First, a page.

Chinese Premier, Wen Jiabao, gave his last NPC press conference in his official capacity. His term of office, and political career, is winding down. Next year another, most likely Li Keqiang, will be in the seat, taking questions from the press...
The western press picked up on Wen's comments about the necessity for political reform:
Mr. Wen’s sole display of passion was reserved for the issue of political reform, a cause he said he would promote to his last breath. His advocacy has rendered him increasingly isolated within a top leadership that, if anything, has more stubbornly resisted tinkering with the system.
In what seemed a message to the next generation of Chinese leaders, he said that political reform had reached a crucial stage, and that stalling or retreating from change “offers no way out.”
“We must press ahead with both economic structural reform and political structural reform, in particular reform in the leadership system of our party and country,” he said. Otherwise, “the gains we have made in this area will be lost, new problems that have cropped up in China’s society will not be fundamentally resolved and such a historic tragedy as the Cultural Revolution may happen again.”
Among those problems, he pointedly noted, are increases in corruption and income disparity and a decline in the government’s credibility.
Although Wen may well be passionate about this idea, I must say we have heard all this before, and nothing has really come of it. He has made comments over the years that suggest a possibility for political change, but, then, he either does not assert himself to get the job done, or he simply does not have sufficient power to do so. Either way, and whatever his best intentions, the PRC political system continues to be impervious even to relatively modest political liberalization.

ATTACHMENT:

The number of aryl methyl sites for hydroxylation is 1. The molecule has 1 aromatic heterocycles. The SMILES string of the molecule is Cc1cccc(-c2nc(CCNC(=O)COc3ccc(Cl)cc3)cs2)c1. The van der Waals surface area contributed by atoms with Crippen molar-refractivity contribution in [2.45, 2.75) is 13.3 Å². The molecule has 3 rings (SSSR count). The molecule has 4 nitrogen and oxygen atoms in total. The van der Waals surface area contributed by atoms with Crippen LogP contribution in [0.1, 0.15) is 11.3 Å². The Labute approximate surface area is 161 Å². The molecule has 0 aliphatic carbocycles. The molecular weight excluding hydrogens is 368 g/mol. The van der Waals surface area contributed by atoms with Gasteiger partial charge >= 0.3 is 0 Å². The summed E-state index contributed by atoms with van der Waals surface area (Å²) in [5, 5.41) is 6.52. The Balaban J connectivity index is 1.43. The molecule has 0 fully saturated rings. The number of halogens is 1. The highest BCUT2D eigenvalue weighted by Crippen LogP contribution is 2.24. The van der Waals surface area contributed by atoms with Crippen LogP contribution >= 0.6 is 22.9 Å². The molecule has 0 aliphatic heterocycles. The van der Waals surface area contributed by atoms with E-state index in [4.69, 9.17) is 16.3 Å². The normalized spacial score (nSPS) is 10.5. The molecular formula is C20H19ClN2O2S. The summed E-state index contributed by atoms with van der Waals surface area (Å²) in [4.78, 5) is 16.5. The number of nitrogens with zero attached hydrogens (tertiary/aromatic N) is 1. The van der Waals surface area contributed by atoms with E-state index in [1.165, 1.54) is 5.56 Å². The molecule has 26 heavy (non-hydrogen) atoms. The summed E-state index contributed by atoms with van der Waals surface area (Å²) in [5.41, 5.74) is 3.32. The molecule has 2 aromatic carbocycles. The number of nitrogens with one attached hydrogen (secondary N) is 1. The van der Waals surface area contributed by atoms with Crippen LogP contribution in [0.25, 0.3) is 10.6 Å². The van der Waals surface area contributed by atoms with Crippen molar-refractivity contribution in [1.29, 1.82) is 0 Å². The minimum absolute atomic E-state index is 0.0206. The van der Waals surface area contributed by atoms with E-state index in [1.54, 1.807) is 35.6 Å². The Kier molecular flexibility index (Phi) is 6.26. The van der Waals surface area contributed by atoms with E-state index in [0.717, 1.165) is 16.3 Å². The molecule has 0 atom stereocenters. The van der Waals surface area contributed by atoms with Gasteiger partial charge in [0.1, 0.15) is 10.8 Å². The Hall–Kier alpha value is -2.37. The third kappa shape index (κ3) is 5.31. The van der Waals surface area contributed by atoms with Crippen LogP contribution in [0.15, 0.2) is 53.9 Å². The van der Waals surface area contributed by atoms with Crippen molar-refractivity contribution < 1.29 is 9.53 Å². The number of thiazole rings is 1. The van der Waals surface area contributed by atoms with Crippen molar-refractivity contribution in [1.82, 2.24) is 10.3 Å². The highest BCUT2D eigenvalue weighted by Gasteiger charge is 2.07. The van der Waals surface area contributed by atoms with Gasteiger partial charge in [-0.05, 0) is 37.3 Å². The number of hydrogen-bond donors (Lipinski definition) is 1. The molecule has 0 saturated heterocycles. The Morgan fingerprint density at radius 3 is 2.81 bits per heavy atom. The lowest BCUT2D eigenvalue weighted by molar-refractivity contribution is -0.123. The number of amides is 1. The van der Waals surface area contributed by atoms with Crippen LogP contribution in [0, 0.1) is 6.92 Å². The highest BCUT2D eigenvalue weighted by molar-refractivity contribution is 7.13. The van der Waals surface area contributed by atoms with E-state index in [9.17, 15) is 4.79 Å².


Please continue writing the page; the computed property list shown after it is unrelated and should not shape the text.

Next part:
Interestingly, Wen also made direct mention of the Bo Xilai/Wang Lijun scandal. Although the Financial Times's headline seems a bit overdone - Wen attacks party conservatives - it is unusual for backroom political issues to be br ought to light in such a public manner:
In a rare example of open criticism among senior Communist party officials, Mr Wen took direct aim at Mr Bo who has been tarnished by the revelation that his police chief and key ally Wang Lijun tried to defect to the US last month. Mr Wang is in custody and his case is under investigation.
But the "attack" is muted. Wen simply says: “The current [Chongqing] party committee and government of Chongqing must seriously reflect on the Wang Lijun incident and learn lessons from this incident...” Not really a major take down of Bo and Wang..
It's too bad Wen doesn't push harder. Let's assume he want some kind of genuine political reform. Let's say he is sympathetic to what seems be a more accomodating approach to dealing with political problems that emerged in Wukan, Guangdong province. Let's say he really is concerned about countering the corruption that corrodes public institutions. Why hasn't he used his position to press harder for such goals?
He would find some support in Confucius, who is often presented as a defender of authority and hierarchy but who actually was quite will to challenge the powers that be if they were pressing society in the wrong direction, as here in Analects 11.17:
The head of the Ji family was richer than the duke of Zhou had been, and yet Qiu collected his imposts for him, and increased his wealth. The Master said, "He [Qiu] is no disciple of mine. My little children, beat the drum and assail him."
If public officials - in this case Qiu - are facilitating policies that spread injustice and inhumanity, they should be attacked, and one supposes removed from their positions.
Too bad Wen is not as assertive as Confucius....
UPDATE: Maybe Wen was channeling his inner Confucius. It now turns out that Bo Xilai has been removed from his posts in Chongqing. Wow. We'll see if he hangs on to his Politburo seat.... breaking....